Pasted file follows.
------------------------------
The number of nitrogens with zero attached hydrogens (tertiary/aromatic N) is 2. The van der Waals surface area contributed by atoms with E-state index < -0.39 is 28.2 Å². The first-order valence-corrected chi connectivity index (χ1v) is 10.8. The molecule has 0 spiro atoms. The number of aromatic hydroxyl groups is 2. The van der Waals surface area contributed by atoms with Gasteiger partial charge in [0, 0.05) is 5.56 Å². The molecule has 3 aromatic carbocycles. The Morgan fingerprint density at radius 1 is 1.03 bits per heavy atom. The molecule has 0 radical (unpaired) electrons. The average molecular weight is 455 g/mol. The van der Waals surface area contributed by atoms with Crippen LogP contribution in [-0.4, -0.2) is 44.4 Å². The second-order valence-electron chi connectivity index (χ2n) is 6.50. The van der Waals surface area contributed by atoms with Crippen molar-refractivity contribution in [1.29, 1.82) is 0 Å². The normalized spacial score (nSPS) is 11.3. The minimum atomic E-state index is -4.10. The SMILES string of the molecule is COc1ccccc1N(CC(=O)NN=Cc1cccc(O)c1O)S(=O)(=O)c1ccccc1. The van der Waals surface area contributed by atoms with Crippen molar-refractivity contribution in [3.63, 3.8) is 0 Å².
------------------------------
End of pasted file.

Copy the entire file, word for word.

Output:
The number of nitrogens with zero attached hydrogens (tertiary/aromatic N) is 2. The van der Waals surface area contributed by atoms with E-state index < -0.39 is 28.2 Å². The first-order valence-corrected chi connectivity index (χ1v) is 10.8. The molecule has 0 spiro atoms. The number of aromatic hydroxyl groups is 2. The van der Waals surface area contributed by atoms with Gasteiger partial charge in [0, 0.05) is 5.56 Å². The molecule has 3 aromatic carbocycles. The Morgan fingerprint density at radius 1 is 1.03 bits per heavy atom. The molecule has 0 radical (unpaired) electrons. The average molecular weight is 455 g/mol. The van der Waals surface area contributed by atoms with Crippen LogP contribution in [-0.4, -0.2) is 44.4 Å². The second-order valence-electron chi connectivity index (χ2n) is 6.50. The van der Waals surface area contributed by atoms with Crippen molar-refractivity contribution in [1.29, 1.82) is 0 Å². The normalized spacial score (nSPS) is 11.3. The minimum atomic E-state index is -4.10. The SMILES string of the molecule is COc1ccccc1N(CC(=O)NN=Cc1cccc(O)c1O)S(=O)(=O)c1ccccc1. The van der Waals surface area contributed by atoms with Crippen molar-refractivity contribution in [3.63, 3.8) is 0 Å².